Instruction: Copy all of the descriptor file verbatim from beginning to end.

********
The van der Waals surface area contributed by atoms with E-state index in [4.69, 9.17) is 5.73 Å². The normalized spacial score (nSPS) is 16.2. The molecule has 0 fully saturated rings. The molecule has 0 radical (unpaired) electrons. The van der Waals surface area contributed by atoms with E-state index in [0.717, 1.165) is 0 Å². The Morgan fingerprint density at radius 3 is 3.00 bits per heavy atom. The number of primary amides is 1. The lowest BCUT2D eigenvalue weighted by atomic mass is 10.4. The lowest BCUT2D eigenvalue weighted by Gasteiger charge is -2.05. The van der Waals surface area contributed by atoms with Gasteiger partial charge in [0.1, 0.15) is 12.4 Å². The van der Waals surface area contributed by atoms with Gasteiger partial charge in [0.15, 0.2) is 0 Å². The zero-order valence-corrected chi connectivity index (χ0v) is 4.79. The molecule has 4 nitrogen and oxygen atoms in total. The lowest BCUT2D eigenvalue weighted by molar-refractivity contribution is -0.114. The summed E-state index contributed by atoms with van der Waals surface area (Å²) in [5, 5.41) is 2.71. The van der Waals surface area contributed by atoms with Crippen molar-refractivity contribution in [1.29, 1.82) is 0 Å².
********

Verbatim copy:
The van der Waals surface area contributed by atoms with E-state index in [4.69, 9.17) is 5.73 Å². The normalized spacial score (nSPS) is 16.2. The molecule has 0 fully saturated rings. The molecule has 0 radical (unpaired) electrons. The van der Waals surface area contributed by atoms with E-state index in [0.717, 1.165) is 0 Å². The Morgan fingerprint density at radius 3 is 3.00 bits per heavy atom. The number of primary amides is 1. The lowest BCUT2D eigenvalue weighted by atomic mass is 10.4. The lowest BCUT2D eigenvalue weighted by Gasteiger charge is -2.05. The van der Waals surface area contributed by atoms with Gasteiger partial charge in [0.1, 0.15) is 12.4 Å². The van der Waals surface area contributed by atoms with Gasteiger partial charge in [0.15, 0.2) is 0 Å². The zero-order valence-corrected chi connectivity index (χ0v) is 4.79. The molecule has 4 nitrogen and oxygen atoms in total. The lowest BCUT2D eigenvalue weighted by molar-refractivity contribution is -0.114. The summed E-state index contributed by atoms with van der Waals surface area (Å²) in [5, 5.41) is 2.71. The van der Waals surface area contributed by atoms with Crippen molar-refractivity contribution in [1.29, 1.82) is 0 Å².